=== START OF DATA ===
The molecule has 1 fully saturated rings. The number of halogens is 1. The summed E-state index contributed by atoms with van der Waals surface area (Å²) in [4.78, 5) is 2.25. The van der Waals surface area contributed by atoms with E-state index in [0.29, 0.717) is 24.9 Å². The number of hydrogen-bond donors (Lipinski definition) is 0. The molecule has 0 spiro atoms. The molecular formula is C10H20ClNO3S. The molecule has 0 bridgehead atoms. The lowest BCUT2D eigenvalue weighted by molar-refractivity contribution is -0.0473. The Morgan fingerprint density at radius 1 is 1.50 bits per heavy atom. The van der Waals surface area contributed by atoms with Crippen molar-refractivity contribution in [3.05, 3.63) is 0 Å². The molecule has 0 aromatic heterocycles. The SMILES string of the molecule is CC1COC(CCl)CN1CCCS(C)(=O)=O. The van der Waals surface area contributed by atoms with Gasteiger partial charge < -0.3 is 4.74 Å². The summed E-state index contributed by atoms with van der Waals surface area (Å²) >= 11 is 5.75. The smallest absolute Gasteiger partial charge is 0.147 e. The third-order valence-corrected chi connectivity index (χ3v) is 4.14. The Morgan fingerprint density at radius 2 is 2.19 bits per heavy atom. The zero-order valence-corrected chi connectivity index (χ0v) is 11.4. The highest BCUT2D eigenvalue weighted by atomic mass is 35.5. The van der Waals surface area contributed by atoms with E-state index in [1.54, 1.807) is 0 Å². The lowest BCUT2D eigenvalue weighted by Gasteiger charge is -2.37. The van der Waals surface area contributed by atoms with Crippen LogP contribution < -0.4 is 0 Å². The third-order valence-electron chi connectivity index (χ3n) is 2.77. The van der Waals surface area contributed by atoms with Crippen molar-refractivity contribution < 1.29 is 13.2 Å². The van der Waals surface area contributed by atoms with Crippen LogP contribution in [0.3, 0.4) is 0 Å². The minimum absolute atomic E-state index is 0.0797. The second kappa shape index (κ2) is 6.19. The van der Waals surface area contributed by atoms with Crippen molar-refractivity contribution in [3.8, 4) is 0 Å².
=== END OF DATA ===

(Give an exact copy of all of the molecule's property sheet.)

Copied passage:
The molecule has 1 fully saturated rings. The number of halogens is 1. The summed E-state index contributed by atoms with van der Waals surface area (Å²) in [4.78, 5) is 2.25. The van der Waals surface area contributed by atoms with E-state index in [0.29, 0.717) is 24.9 Å². The number of hydrogen-bond donors (Lipinski definition) is 0. The molecule has 0 spiro atoms. The molecular formula is C10H20ClNO3S. The molecule has 0 bridgehead atoms. The lowest BCUT2D eigenvalue weighted by molar-refractivity contribution is -0.0473. The Morgan fingerprint density at radius 1 is 1.50 bits per heavy atom. The van der Waals surface area contributed by atoms with Crippen molar-refractivity contribution in [3.05, 3.63) is 0 Å². The molecule has 0 aromatic heterocycles. The SMILES string of the molecule is CC1COC(CCl)CN1CCCS(C)(=O)=O. The van der Waals surface area contributed by atoms with Gasteiger partial charge < -0.3 is 4.74 Å². The summed E-state index contributed by atoms with van der Waals surface area (Å²) >= 11 is 5.75. The smallest absolute Gasteiger partial charge is 0.147 e. The third-order valence-corrected chi connectivity index (χ3v) is 4.14. The Morgan fingerprint density at radius 2 is 2.19 bits per heavy atom. The zero-order valence-corrected chi connectivity index (χ0v) is 11.4. The highest BCUT2D eigenvalue weighted by atomic mass is 35.5. The van der Waals surface area contributed by atoms with E-state index in [1.54, 1.807) is 0 Å². The lowest BCUT2D eigenvalue weighted by Gasteiger charge is -2.37. The van der Waals surface area contributed by atoms with Crippen LogP contribution < -0.4 is 0 Å². The third-order valence-electron chi connectivity index (χ3n) is 2.77. The van der Waals surface area contributed by atoms with Crippen molar-refractivity contribution < 1.29 is 13.2 Å². The van der Waals surface area contributed by atoms with Crippen LogP contribution in [0.3, 0.4) is 0 Å². The minimum absolute atomic E-state index is 0.0797. The second kappa shape index (κ2) is 6.19. The van der Waals surface area contributed by atoms with Crippen molar-refractivity contribution in [3.8, 4) is 0 Å².